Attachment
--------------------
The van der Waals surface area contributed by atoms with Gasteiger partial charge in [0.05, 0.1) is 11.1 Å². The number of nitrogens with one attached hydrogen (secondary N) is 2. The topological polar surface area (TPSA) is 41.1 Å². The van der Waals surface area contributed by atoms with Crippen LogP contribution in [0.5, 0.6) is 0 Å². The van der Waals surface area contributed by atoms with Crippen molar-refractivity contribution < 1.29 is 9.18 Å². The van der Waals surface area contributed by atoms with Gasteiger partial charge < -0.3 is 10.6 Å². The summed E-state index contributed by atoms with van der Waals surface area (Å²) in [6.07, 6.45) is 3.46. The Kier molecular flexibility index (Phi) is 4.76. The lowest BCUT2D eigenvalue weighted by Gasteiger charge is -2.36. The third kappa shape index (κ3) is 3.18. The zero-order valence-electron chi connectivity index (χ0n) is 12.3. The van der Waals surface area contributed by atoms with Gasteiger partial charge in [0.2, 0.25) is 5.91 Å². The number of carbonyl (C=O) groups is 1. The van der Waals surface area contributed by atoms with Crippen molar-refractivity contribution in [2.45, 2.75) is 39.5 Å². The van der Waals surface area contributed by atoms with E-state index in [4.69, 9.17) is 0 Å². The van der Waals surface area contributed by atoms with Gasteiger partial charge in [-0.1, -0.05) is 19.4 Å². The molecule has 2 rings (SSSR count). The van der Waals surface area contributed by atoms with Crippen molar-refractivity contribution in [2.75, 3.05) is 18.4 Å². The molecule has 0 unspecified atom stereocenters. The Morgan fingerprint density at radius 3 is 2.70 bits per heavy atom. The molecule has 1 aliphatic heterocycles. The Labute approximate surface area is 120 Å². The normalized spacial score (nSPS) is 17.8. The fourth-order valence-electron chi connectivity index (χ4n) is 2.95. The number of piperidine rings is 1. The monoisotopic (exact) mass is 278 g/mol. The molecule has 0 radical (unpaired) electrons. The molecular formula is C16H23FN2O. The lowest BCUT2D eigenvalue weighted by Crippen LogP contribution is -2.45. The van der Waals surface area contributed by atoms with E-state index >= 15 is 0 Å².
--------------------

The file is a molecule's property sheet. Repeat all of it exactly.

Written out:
The van der Waals surface area contributed by atoms with Gasteiger partial charge in [0.05, 0.1) is 11.1 Å². The number of nitrogens with one attached hydrogen (secondary N) is 2. The topological polar surface area (TPSA) is 41.1 Å². The van der Waals surface area contributed by atoms with Crippen LogP contribution in [0.5, 0.6) is 0 Å². The van der Waals surface area contributed by atoms with Crippen molar-refractivity contribution < 1.29 is 9.18 Å². The van der Waals surface area contributed by atoms with Gasteiger partial charge < -0.3 is 10.6 Å². The summed E-state index contributed by atoms with van der Waals surface area (Å²) in [6.07, 6.45) is 3.46. The Kier molecular flexibility index (Phi) is 4.76. The lowest BCUT2D eigenvalue weighted by Gasteiger charge is -2.36. The third kappa shape index (κ3) is 3.18. The zero-order valence-electron chi connectivity index (χ0n) is 12.3. The van der Waals surface area contributed by atoms with Gasteiger partial charge in [0.2, 0.25) is 5.91 Å². The number of carbonyl (C=O) groups is 1. The van der Waals surface area contributed by atoms with Crippen molar-refractivity contribution in [2.45, 2.75) is 39.5 Å². The van der Waals surface area contributed by atoms with E-state index in [4.69, 9.17) is 0 Å². The van der Waals surface area contributed by atoms with Gasteiger partial charge in [-0.1, -0.05) is 19.4 Å². The molecule has 2 rings (SSSR count). The van der Waals surface area contributed by atoms with Crippen molar-refractivity contribution in [2.75, 3.05) is 18.4 Å². The molecule has 0 unspecified atom stereocenters. The Morgan fingerprint density at radius 3 is 2.70 bits per heavy atom. The molecule has 1 aliphatic heterocycles. The Labute approximate surface area is 120 Å². The normalized spacial score (nSPS) is 17.8. The fourth-order valence-electron chi connectivity index (χ4n) is 2.95. The number of piperidine rings is 1. The monoisotopic (exact) mass is 278 g/mol. The molecule has 0 radical (unpaired) electrons. The molecular formula is C16H23FN2O. The lowest BCUT2D eigenvalue weighted by Crippen LogP contribution is -2.45. The van der Waals surface area contributed by atoms with E-state index >= 15 is 0 Å².